Ethics and Leadership

What Recent Events Teach Us About Ethics & Leadership

Matt Kelly

Presidential transitions are always poignant moments in the United States, and the arrival of the Biden Administration is no exception to that rule. They are often times where ethics and leadership are on full display.

The circumstances of that transition, however—the insurrection on January 6th, and the acrimony that has riven the country really since the November 3rd election—most definitely are an exception to what the United States has seen at least since the Civil War, if not the founding of the country. 

So as Joseph Biden assumes the presidency with enormous challenges all around, I can’t help but wonder: What lessons about ethics and leadership matter most at times like this? What have recent events taught us about success (or the lack thereof) at leading large organizations? 

First: Leadership Is About Principles and Objectives

When I think about ethics and leadership, I often recall the insights from management consulting guru Jim Collins in his book Good to Great, first published in 2001. Collins explored the role that CEOs play in businesses that rise to become the best in their respective industries. He identified five levels of leadership, and called the best CEOs “level 5 leaders.” 

Level 5 leaders are tenacious, driven, and hard-working—but their most important attribute, Collins said, was humility in pursuit of a larger cause. Level 5 leaders spend their time defining the organization’s fundamental objectives, and the traits most important to organizational culture. That’s all. 

Level 5 leaders aren’t consumed with seeking credit as the organization pursues those objectives, according to the standards of conduct the CEO defined. If anything, level 5 leaders are consumed with assuring that others in the organization get credit for victory, so everyone else will be further inspired. For level 5 leaders, organizational success is the reward.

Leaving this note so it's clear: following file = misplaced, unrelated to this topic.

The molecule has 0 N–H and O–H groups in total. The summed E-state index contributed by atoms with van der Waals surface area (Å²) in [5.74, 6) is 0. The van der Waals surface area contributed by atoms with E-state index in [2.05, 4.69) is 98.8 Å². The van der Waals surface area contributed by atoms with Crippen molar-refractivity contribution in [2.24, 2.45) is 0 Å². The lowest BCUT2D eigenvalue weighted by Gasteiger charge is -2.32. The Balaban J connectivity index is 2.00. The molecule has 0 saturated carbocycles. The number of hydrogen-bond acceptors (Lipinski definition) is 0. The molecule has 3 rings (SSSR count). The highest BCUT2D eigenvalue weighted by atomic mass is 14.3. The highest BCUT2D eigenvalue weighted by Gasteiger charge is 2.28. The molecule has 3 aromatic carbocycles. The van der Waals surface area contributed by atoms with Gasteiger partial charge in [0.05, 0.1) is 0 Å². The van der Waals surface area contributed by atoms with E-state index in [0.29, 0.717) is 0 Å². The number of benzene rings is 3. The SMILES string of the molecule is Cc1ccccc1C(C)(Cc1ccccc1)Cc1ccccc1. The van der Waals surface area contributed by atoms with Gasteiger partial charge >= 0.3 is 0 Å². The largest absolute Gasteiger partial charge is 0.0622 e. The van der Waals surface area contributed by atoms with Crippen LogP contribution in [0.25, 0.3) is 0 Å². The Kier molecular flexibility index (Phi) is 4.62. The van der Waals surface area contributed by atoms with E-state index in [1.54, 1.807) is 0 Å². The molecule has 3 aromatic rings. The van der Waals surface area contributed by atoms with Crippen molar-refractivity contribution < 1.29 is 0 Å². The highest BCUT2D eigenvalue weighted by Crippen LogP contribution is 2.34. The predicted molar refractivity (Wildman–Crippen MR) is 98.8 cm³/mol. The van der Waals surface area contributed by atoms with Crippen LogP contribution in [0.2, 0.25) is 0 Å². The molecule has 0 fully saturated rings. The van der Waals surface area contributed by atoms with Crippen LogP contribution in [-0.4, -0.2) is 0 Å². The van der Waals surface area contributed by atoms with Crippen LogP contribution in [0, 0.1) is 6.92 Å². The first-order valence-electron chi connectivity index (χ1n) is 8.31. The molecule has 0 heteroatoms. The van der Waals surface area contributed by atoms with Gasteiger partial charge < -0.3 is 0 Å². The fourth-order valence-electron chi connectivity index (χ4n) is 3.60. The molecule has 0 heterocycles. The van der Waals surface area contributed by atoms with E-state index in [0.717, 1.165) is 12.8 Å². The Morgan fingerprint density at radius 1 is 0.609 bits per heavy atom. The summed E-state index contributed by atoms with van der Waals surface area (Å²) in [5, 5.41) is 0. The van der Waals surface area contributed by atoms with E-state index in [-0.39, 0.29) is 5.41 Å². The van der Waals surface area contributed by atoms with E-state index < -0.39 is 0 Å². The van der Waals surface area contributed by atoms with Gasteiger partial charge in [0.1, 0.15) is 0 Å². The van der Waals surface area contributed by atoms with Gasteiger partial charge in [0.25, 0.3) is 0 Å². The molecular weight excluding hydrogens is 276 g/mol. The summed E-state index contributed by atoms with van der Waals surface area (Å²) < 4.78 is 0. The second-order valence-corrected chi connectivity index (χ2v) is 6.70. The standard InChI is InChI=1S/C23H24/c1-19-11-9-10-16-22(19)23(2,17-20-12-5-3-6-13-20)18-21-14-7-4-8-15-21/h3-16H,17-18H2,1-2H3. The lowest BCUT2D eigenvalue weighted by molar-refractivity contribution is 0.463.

You see examples of that leadership in President Biden’s inaugural address. He talked about fundamental objectives: ending the pandemic, fighting climate change, restoring economic prosperity, defeating right-wing extremism. He also defined the organizational traits he wants for America’s political culture: unity against common adversity, respect for difference of opinion, and resolve in the face of daunting odds. 

That’s not a bad way to start your first day as CEO.

Second: Build a Strong Team and Empower Them

The more a leader works on broad objectives and organizational culture, and then hiring others who understand those points clearly, the more that leader can trust those people to exercise good judgment and to advance the organization’s goals skillfully.

In this case, I recall lessons from a now-deceased U.S. Air Force pilot named John Boyd. Boyd revolutionized military strategy in the 1970s with an approach he called the OODA Loop: observe, orient, decide, act. The quicker military leaders could cycle through that loop, the more responsive they could be to changing battlefield conditions and prevail over the enemy.

For that approach to work, however, senior officers at headquarters must place immense trust in the junior officers in the battlefield, giving those junior officers the freedom to act as necessary during the fog of war. Which means senior officers should focus only on setting broad objectives and on training junior officers in how to make snap decisions according to the army’s standards of conduct.